In this way, the child can learn at his own pace how to write, while at the same time experiencing the joy of seeing or hearing his intelligent thoughts expressed as written words.

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Reading Aloud is Not Just for Kindergartners

Post 1 on Reluctant Readers and Low Vision Students -
Reading Readiness is Not Just for Preschoolers

Reluctant Readers and Low Vision Students - Reading Aloud is Not Just for Kindergartners

When each of my children learned how to read to themselves, I stopped reading aloud to him or her. You might be nodding in agreement or you might be shaking your head. Neither response is wrong, exactly...and all of my grown children have gone to college...and still love reading. So I don't look back and feel that I short-changed them. And yet...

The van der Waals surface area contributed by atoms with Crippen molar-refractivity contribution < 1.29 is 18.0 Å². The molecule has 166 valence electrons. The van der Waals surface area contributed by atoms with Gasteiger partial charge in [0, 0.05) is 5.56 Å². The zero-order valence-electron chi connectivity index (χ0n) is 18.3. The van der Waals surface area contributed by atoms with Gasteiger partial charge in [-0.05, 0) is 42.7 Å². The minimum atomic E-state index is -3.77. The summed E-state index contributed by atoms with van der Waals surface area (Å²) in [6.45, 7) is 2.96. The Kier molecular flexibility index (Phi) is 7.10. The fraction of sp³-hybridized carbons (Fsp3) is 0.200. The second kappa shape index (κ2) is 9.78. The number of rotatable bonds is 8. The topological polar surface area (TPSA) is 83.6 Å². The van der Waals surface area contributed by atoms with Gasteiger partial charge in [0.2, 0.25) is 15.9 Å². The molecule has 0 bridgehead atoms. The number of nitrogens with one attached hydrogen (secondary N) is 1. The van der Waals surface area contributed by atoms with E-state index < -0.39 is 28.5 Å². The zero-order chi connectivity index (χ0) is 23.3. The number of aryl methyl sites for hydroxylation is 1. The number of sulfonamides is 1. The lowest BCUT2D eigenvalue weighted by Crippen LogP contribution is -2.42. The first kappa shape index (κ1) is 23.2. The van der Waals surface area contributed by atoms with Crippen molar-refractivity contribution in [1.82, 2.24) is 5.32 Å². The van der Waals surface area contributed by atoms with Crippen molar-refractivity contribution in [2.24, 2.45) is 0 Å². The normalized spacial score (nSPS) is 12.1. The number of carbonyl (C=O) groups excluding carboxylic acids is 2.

Yet, I am more and more convinced that the philosophy of reading to your children at a level substantially ahead of their reading level can be a great thing. Here's how it works. When your child learns to read at a first grade level, he can read little first grade readers and maybe some picture books (some picture books are easy to read; others are not). When she can read at a second grade level, she can read second grade readers and maybe little chapter books. Personally, I found that the Boxcar Children and Magic Tree House series of chapter books were interesting and simple enough to get many second or third grade kids to enjoy reading on their own. "Simple" is good when it comes to the child decoding and understanding the words on the page - and delighting in his or her ability to do so. But "simple" isn't everything. It doesn't always stretch the mind and lift the heart, and provide the depth and breadth that we can soak up from really good literature.